Spring is finally here — and so are the allergens. If you’re tired of dealing with pesky pollen and can’t stand the thought of sneezing your head off this season, you might need to get serious about attacking your allergies. But other than taking over-the-counter pills or using nasal sprays, what else can you do? A lot, as it turns out. And while these adjustments aren’t huge, they can provide significant relief for your respiratory passages. Here are some simple solutions that’ll nip your springtime allergies in the bud.
Do Some Cleaning
Spring cleaning may not be your idea of fun, but it can be the very thing to stop your sniffles in their tracks. Since studies show that organic compound levels can average two to five times higher indoors than outdoors, it’s no surprise that inhaling these contaminants can contribute to health problems. By establishing and maintaining a thorough cleaning schedule, you may be able to keep your allergies at bay.
Dusting and vacuuming on a regular basis can help to remove lots of contaminants (especially if you have a vacuum with a HEPA filter). Bagless vacuums should always be emptied outside to minimize the amount of dust that is re-released into the air inside your home. You should also wash your bed linens in hot water once a week to get rid of any pollen buildup. If you dry your laundry on the line, consider investing in a clothes rack rather than hanging them outside where pollen can take hold. You may also want to consider wearing a mask while cleaning to alleviate any symptoms that could flare up due to the dust and debris.
It might sound basic (and even unrealistic), but staying indoors when the pollen count is high can be one of the most effective ways to get some relief. Pollen counts are typically at their highest between 5 am and 10 am, so you should definitely stay indoors when possible before noon. Dryer, windier days are also bad for allergy sufferers, but rainy days are good for clearing the air. When you do go outside, make sure to remove your shoes and clothing upon your return. You may want to take a shower at night to remove any pollen from your hair, which will help to keep it away from your bed linens.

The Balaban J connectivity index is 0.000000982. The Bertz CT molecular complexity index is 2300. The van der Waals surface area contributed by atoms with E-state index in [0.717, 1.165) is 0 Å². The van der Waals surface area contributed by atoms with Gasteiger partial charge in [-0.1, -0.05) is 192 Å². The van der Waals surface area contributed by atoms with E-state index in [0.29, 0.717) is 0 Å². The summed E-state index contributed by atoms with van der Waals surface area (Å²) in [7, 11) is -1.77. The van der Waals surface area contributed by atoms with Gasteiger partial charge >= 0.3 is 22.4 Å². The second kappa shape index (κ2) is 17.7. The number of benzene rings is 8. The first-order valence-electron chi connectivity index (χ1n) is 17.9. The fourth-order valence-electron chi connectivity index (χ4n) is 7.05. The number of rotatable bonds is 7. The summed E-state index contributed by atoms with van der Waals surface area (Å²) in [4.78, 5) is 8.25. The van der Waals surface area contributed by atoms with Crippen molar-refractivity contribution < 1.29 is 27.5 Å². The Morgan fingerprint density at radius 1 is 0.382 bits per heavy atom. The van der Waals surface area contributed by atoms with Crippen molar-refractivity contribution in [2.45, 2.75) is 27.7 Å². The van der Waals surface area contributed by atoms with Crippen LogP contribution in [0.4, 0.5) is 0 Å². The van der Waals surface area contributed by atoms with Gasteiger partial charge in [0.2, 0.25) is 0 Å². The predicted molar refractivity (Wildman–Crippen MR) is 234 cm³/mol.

In general, you’ll also want to avoid doing yard work. Although well-maintained trees and shrubs can increase your property values by up to 14%, doing your landscaping yourself won’t necessarily help your health. Although you can opt to wear disposable gloves and a mask, it may behoove you to recruit a family member (or pay a professional) to help with the upkeep.
Try Some Natural Remedies
That said, not everything that comes from the great outdoors is a threat to your respiratory relief. In fact, there are some excellent natural remedies you may want to try. Bee pollen and local honey are thought to help with allergies; while honey can acclimate your body to the potential allergens in your area, bee pollen has been used as a medicine due to its high levels of vitamins, nutrients, amino acids, and other components that can boost your immune system and offer relief from allergy symptoms. Stinging nettles, chickweed, and cleavers may also reduce allergy symptoms when consumed, as they can help to fight inflammation.
Speaking of consuming things, you may want to take a closer look at your diet. High-histamine foods can make allergy symptoms much worse, so you may want to avoid certain seafoods, cured meats, fermented foods, and produce like bananas, pineapple, citrus fruits, and spinach. You may also want to limit your alcohol consumption, refrain from aggressive dieting, take a probiotic, and incorporate apple cider vinegar into your routine.
Replace Your HVAC Filters
If you’re staying inside with your doors and windows closed (and we recommend that you do for allergy relief), you’ll likely need to use your AC unit to stay comfortable. Nearly 87% of U.S. households have air conditioning, which can help to eliminate moisture and therefore limit the likelihood of mold growth.
However, you’ll need to remember to change your HVAC filters regularly. Otherwise, you’ll end up breathing in circulating dust and other contaminants, which will make allergies worse. The filters you use should be recommended for use with your system and have a HEPA rating, as these will protect your health as well as the equipment. These filters should be replaced as directed (which may be a minimum of once per month). If the filter is overwhelmingly dirty by the time you replace it, you should aim to switch it out more frequently.
No one likes to spend their springtime dealing with an incessant runny nose and watery eyes. With these relatively simple tips, you should be able to improve your quality of life during peak allergy season without having to live in a bubble.